This tenuous relationship between past, present, and future, as well as a lack of defined boundaries, has led to such ambiguity that some critics compare identifying Mormon doctrine to nailing Jello on the wall, and orthopraxy (correct practice) to be just as important as orthodoxy (correct belief). Similarly, the lack of a systematic dogma forces some observers to say Mormonism claims a history in lieu of a theology.

Indeed, while modern-day prophets and an open canon promise sacred continuity and a collapse of distance between the Bible and modernity, it also theoretically implies instability through the potential for change. How can one know if present practices are God's will when the future could bring something drastically different, and how does one contextualize different beliefs of the past when they were voiced by prophetic leaders? This ambiguity may be one of the reasons behind Mormons using a language of certainty—once a month at worship meetings, members take turns expressing their heartfelt conviction that they "know" the gospel is true, presumably as it is currently understood—as well as the constant emphasis on obeying the words of the current prophet as opposed to relying upon past leaders. Even within a tradition that boasts an open canon, a sense of finality and closure offers comforting stability.

On the one hand, this problem should give Mormons more empathy for the Christian religions they often deride for maintaining "closed heavens"—an accusation often founded more in caricature than reality. As another BYU Professor, Stephen Robinson, wrote two decades ago in the groundbreaking interfaith dialogue book How Wide the Divide, Mormons and Evangelicals are not as far apart on the issue of the scriptural canon as we sometimes assume. Sure, Mormons have a new book of ancient scripture and over a hundred new revelations—which, of course, is more than enough to acknowledge the wide divide—but nearly all of those new scriptural texts came within the first decade and the church has maintained a "functionally closed" canon ever since. Decisions and pronouncements since the middle of the 19th century have primarily come from councils discussing, praying over, and interpreting the texts already present, and while current statements are somewhat granted "canon" status, they still don't carry as much weight as those found within the leather covers of the books of scripture.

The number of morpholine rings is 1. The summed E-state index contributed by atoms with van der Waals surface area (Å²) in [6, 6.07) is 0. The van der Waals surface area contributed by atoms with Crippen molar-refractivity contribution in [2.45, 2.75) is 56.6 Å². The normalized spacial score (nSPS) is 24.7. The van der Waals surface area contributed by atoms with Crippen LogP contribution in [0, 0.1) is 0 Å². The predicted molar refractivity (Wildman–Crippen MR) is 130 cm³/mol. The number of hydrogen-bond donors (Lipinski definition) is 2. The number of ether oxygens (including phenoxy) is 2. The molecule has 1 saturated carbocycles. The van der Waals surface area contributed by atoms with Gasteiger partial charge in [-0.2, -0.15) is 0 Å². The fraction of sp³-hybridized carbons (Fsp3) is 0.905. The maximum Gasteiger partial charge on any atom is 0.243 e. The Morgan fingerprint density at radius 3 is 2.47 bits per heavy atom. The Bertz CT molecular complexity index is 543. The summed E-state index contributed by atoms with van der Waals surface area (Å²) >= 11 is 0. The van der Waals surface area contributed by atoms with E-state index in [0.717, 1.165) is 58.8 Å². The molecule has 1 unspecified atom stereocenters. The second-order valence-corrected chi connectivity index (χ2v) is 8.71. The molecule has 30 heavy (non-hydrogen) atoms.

But, on the other hand, Mormonism's theoretically open canon provides distinct issues, as seen in the complexities that followed the radical disruption of 1890 when polygamy was denounced, which led to break off "fundamentalist" churches claiming the Church had gone astray, and the priesthood extension in 1978 which, as the Bott incident demonstrates, still provides tensions today. These events were distinct ruptures to the past that required a reorientation of doctrine and practice, and introduced a tenuous relationship with the tradition's history; Mormons were not only forced to formalize and preach their newly reframed religious vision, but come to terms with what to do with statements concerning the past vision.

Those who claim a closed canon can dismiss historic problems, like racism, as mistakes made by fallible members who misinterpreted the scriptures. Mormons, however, are left to further engage these practices and ideas because they were introduced by those supposedly part of the prophetic canon. The general approach the church has taken is to ignore these issues. When both questions of polygamy and racism are asked, the general answer is that they are to be left in the past while we focus on the present and future. For instance, the Church statement argued that while they don't know "why, how, or when [the priesthood] restriction began in the Church," what is certain is that "it ended decades ago" and therefore has no relevance for the present.

This forward-thinking focus certainly has its benefits, not the least of which is avoiding the complicated discussion of how past prophetic leaders may have been wrong. But the continuation and perpetuation of lingering beliefs from past periods, like those given concerning the priesthood ban, demonstrates the limits of this approach. Questions concerning the complexities of continued revelation filtered through human beings, the possibility of fallible leaders, and the instability of a threateningly open canon perhaps need to be more directly addressed in order to finally move forward—especially in both this temporary Mormon Moment as well as the permanent digital age. This may mean specifically addressing tough issues like the priesthood restriction's "why, how, or when."

In the end, Mormons have yet to formulate a way to understand their doctrinal canon that acknowledges the messiness of the past, provides comfort and stability for the present, and yet still leaves the door open for possibly future correctives. That is, of course, what the modern prophetic tradition promises.